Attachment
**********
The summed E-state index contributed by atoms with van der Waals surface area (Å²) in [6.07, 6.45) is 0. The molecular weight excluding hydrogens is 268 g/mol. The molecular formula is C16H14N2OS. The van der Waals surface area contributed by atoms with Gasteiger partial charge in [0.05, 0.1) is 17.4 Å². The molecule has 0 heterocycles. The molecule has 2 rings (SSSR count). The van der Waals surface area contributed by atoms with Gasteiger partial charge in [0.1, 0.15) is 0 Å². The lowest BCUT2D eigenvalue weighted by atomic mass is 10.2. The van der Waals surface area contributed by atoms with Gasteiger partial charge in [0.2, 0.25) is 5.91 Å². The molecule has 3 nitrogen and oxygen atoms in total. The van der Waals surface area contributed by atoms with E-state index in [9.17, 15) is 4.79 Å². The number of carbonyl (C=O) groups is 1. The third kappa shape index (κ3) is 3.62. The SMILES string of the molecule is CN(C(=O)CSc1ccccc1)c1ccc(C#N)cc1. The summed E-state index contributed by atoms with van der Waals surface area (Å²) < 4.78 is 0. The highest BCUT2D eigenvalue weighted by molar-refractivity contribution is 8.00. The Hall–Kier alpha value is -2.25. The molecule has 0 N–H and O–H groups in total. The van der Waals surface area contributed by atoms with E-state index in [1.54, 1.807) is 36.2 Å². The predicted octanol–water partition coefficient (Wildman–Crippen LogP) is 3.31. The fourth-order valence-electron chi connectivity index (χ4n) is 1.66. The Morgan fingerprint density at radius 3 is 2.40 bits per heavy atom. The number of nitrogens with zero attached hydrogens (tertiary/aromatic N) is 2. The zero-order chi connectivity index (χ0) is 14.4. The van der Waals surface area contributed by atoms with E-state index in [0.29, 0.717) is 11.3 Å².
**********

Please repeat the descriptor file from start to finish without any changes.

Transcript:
The summed E-state index contributed by atoms with van der Waals surface area (Å²) in [6.07, 6.45) is 0. The molecular weight excluding hydrogens is 268 g/mol. The molecular formula is C16H14N2OS. The van der Waals surface area contributed by atoms with Gasteiger partial charge in [0.05, 0.1) is 17.4 Å². The molecule has 0 heterocycles. The molecule has 2 rings (SSSR count). The van der Waals surface area contributed by atoms with Gasteiger partial charge in [0.1, 0.15) is 0 Å². The lowest BCUT2D eigenvalue weighted by atomic mass is 10.2. The van der Waals surface area contributed by atoms with Gasteiger partial charge in [0.2, 0.25) is 5.91 Å². The molecule has 3 nitrogen and oxygen atoms in total. The van der Waals surface area contributed by atoms with E-state index in [9.17, 15) is 4.79 Å². The number of carbonyl (C=O) groups is 1. The third kappa shape index (κ3) is 3.62. The SMILES string of the molecule is CN(C(=O)CSc1ccccc1)c1ccc(C#N)cc1. The summed E-state index contributed by atoms with van der Waals surface area (Å²) < 4.78 is 0. The highest BCUT2D eigenvalue weighted by molar-refractivity contribution is 8.00. The Hall–Kier alpha value is -2.25. The molecule has 0 N–H and O–H groups in total. The van der Waals surface area contributed by atoms with E-state index in [1.54, 1.807) is 36.2 Å². The predicted octanol–water partition coefficient (Wildman–Crippen LogP) is 3.31. The fourth-order valence-electron chi connectivity index (χ4n) is 1.66. The Morgan fingerprint density at radius 3 is 2.40 bits per heavy atom. The number of nitrogens with zero attached hydrogens (tertiary/aromatic N) is 2. The zero-order chi connectivity index (χ0) is 14.4. The van der Waals surface area contributed by atoms with E-state index in [0.29, 0.717) is 11.3 Å².